In fact, before I created ACDLCinst, I researched and documented Animal Crossing City Folk's DLC format as I wanted to find out how to create my own items. I know, this has been accomplished already a decade ago by the people over AiboHack. These people added crazy HDLC (Hacked DLC) items that swarmed people's save files. Among these items were the infamous Shiny Blue Pikmin hat, Guitar Axes, Lightsabers and more. My younger self was fascinated by this and it further boosted my interest in video game modding in general. However, I cannot recall how and why I got the motivation to look into this matter back in 2019. Anyway, I was able to break down the basics needed to create my own items and I started to write Python scripts to help me with that. That is exactly what ACDLC does; it can be used to create the actual item binaries. It also contains backups of all officially distributed items. Like the unreleased DLC, these were dumped from the Skyward Sword Save Data Update Channel. My first custom item was flooring, the so-called Gracie tile which you can see in the screenshot above.
However, there was no way other people could receive DLC or my item since the shutdown of Nintendo's older online services. Luckily, RiiConnect24 was founded, which provides a great service to reconnect your Wii to the internet and download DLC again. I talked with larsenv about distributing the DLC items using the RiiConnect24 servers and he helped me understand how DLC is distributed. This required even more work to be done, since I had to deal with even more new formats. Here is where ACWC24 comes into play. This tool can be used to set up the actual distributable packages, including the DLC header, letters and actual item data. It caused a lot of trouble first, to say the least... Nevertheless, I managed to fully understand the basics of the DLC system and I got the first working distributables done and injected them into my save file. What a success, Pete actually delivered the letter and special item!
As far as I know, RiiConnect24 uses ACWC24 along with scripts that generate the different distributables automatically. To be honest, this project would have been a big success a decade earlier, but I was too young to grasp the idea of programming in general.
Captain Toad Treasure Tracker is one of those many underappreciated titles. This game is a hidden gem, a masterpiece regarding level design and creativity. Super Mario 3D World introduced Captain Toad puzzle levels, but these are nothing compared to the stages you can find in this game. In fact, the Adventures of Captain Toad levels from SM3DW are more like an underdeveloped tech demo. It came as a surprise that this game was not only rereleased for the Nintendo Switch, but it also introduced a free multiplayer update and Special Episode DLC. The base game also contains four very large and creative puzzle stages based on some kingdoms from Super Mario Odyssey.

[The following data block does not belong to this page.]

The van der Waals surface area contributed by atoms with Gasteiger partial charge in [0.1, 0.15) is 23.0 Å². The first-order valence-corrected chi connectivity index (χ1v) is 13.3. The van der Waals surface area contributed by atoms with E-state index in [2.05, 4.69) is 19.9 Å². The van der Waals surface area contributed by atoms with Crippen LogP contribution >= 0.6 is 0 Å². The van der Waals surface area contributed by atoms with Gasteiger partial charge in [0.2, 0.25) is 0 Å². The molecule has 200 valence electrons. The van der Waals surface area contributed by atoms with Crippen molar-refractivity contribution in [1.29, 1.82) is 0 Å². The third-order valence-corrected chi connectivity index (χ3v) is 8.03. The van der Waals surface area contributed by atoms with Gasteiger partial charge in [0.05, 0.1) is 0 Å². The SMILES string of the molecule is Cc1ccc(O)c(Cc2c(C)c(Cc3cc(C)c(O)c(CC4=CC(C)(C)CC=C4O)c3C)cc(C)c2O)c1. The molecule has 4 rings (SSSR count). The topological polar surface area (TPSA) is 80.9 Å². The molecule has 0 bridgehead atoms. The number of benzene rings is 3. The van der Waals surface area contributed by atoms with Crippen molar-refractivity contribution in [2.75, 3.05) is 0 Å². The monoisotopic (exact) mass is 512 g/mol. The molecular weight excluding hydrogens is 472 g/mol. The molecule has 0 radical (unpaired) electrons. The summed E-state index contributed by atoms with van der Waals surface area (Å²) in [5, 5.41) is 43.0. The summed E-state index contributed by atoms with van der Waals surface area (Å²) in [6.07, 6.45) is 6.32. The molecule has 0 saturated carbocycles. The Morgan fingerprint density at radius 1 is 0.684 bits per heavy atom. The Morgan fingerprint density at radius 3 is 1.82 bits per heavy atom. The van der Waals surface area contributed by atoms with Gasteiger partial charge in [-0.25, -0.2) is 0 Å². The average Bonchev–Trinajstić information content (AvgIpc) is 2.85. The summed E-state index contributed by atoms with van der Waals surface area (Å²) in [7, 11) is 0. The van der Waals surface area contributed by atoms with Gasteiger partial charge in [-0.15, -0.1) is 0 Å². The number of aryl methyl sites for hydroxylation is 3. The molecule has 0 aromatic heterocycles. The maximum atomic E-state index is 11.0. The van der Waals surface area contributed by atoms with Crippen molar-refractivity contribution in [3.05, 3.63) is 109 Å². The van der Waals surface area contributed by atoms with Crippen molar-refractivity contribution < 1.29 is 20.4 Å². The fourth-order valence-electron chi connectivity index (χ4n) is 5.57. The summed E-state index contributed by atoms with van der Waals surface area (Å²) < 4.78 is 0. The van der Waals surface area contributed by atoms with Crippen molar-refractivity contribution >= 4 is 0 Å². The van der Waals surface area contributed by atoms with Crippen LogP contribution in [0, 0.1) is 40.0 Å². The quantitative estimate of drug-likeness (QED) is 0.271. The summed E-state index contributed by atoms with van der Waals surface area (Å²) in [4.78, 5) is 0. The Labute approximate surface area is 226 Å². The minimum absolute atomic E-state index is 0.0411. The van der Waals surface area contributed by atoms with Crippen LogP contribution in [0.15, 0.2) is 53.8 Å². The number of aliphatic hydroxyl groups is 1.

Shortly after the remastered version of my BCSe tool, I began creating a save editor for this fantastic game. It was a refreshing experience to work on such a small project again. I developed this editor with support for all the different game versions in mind and I want to add functionality to convert Wii U saves to Nintendo Switch saves. Keep in mind that the editor is still unfinished, but it is in a functional and stable state.
My very first real program was a save game editor for a game you may have never heard of. That game is Blast Corps, an action puzzle game created by the legendary developers at Rareware... before the Microsoft thing happened. I played it a lot when I was younger and messed around with cheat codes and the RAM of that game. I am honest, the controls and graphics did not age well, but the kickass soundtrack and fun levels still make me play the game occasionally. The first version was developed in late 2016 and it... wow, it was really bad code. I guess every programmer's first program suffered similar problems. Nevertheless, it did a great job at editing save game files.
Blast Corps uses 512 bytes of EEPROM data to store the player's progress. I found it hard to believe that these few bytes could store all the information like the player's name, unlocked levels, clear times for all the levels and more. Funnily enough, a bunch of bytes are not used at all meaning that there is still a bunch of space left. I was able to make out the format by inspecting the values whenever I progressed in my playthrough. However, there was a big problem for me to look into... checksum values. To put it shortly, these are hashes of the save file's actual content in order ensure the integrity of the save data. In other words, an invalid value makes the game interpret the data as corrupted and the player is forced to create a new save file. I would like to thank queueRAM who documented the algorithm to calculate these hashes.
In Autumn 2020, I reviewed my old code and decided to rewrite the entire tool from scratch. This was pretty interesting because I could directly compare my coding skills to see how I improved over the years. The rewritten code is so much better and the tool is much more stable and user-friendly. It may be a simple save editor, but BCSe will always have a special meaning for me since it was my very first programming project.
My very first game editor dates back to 2015. PMDe is an editor for Pokémon Mystery Dungeon Red Rescue Team that allows you to edit a lot of aspects of the game. It supported dungeon data (map positions, floors, layouts, Pokémon, traps, ...), general Pokémon data (types, stats, evolutions, ...), items, moves, friend areas and more! All the major releases as well as the American demo version can be inspected and edited with this tool. A lot of the game's structure has already been documented by the people over Data Crystal.
The Github repository and downloads can be found here. PMDe was last updated in December 2017 and the project is pretty much finished and discontinued. Sooner or later, this editor will become obsolete once pret's disassembly is (nearly) completed. However, I have been told that my tool is used as a helpful reference "sheet" by pret.
This section is dedicated to projects that have been abandoned over the years. Every programmer will be confronted with this situation sooner or later. I am 100% sure that I forgot about a couple of projects here.